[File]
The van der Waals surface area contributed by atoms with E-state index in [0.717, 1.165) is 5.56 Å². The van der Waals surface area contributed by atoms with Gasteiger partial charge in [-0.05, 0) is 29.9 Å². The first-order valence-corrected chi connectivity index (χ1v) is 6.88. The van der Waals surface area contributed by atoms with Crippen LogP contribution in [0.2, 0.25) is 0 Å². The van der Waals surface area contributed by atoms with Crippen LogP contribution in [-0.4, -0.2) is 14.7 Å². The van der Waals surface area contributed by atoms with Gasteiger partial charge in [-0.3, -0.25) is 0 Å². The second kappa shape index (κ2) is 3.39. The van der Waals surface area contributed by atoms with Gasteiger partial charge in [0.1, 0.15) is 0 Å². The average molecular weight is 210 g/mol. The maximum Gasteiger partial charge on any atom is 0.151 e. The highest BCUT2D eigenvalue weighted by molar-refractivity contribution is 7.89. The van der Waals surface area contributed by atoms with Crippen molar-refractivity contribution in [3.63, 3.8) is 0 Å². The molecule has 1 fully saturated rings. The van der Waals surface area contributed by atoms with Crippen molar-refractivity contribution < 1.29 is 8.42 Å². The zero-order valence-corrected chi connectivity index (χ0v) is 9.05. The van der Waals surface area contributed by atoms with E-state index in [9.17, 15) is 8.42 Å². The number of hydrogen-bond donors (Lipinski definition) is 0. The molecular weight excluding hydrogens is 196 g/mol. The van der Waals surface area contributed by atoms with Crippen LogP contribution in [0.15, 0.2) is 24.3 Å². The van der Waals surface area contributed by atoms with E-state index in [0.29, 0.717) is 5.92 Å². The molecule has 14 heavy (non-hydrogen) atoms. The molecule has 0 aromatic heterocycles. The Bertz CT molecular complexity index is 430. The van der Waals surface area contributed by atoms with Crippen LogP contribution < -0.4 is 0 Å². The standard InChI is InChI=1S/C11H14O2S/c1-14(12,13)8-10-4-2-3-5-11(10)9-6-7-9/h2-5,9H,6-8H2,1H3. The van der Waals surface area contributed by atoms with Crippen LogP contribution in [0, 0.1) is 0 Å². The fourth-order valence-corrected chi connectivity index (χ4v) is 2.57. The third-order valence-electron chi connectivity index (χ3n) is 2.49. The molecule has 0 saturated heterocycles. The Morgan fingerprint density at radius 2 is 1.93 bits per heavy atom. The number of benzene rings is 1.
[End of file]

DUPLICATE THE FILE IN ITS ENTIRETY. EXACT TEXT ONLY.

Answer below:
The van der Waals surface area contributed by atoms with E-state index in [0.717, 1.165) is 5.56 Å². The van der Waals surface area contributed by atoms with Gasteiger partial charge in [-0.05, 0) is 29.9 Å². The first-order valence-corrected chi connectivity index (χ1v) is 6.88. The van der Waals surface area contributed by atoms with Crippen LogP contribution in [0.2, 0.25) is 0 Å². The van der Waals surface area contributed by atoms with Crippen LogP contribution in [-0.4, -0.2) is 14.7 Å². The van der Waals surface area contributed by atoms with Gasteiger partial charge in [-0.3, -0.25) is 0 Å². The second kappa shape index (κ2) is 3.39. The van der Waals surface area contributed by atoms with Gasteiger partial charge in [0.1, 0.15) is 0 Å². The average molecular weight is 210 g/mol. The maximum Gasteiger partial charge on any atom is 0.151 e. The highest BCUT2D eigenvalue weighted by molar-refractivity contribution is 7.89. The van der Waals surface area contributed by atoms with Crippen molar-refractivity contribution in [3.63, 3.8) is 0 Å². The molecule has 1 fully saturated rings. The van der Waals surface area contributed by atoms with Crippen molar-refractivity contribution < 1.29 is 8.42 Å². The zero-order valence-corrected chi connectivity index (χ0v) is 9.05. The van der Waals surface area contributed by atoms with E-state index in [9.17, 15) is 8.42 Å². The number of hydrogen-bond donors (Lipinski definition) is 0. The molecular weight excluding hydrogens is 196 g/mol. The van der Waals surface area contributed by atoms with Crippen LogP contribution in [0.15, 0.2) is 24.3 Å². The van der Waals surface area contributed by atoms with E-state index in [0.29, 0.717) is 5.92 Å². The molecule has 14 heavy (non-hydrogen) atoms. The molecule has 0 aromatic heterocycles. The Bertz CT molecular complexity index is 430. The van der Waals surface area contributed by atoms with Crippen LogP contribution < -0.4 is 0 Å². The standard InChI is InChI=1S/C11H14O2S/c1-14(12,13)8-10-4-2-3-5-11(10)9-6-7-9/h2-5,9H,6-8H2,1H3. The van der Waals surface area contributed by atoms with Crippen LogP contribution in [0, 0.1) is 0 Å². The fourth-order valence-corrected chi connectivity index (χ4v) is 2.57. The third-order valence-electron chi connectivity index (χ3n) is 2.49. The molecule has 0 saturated heterocycles. The Morgan fingerprint density at radius 2 is 1.93 bits per heavy atom. The number of benzene rings is 1.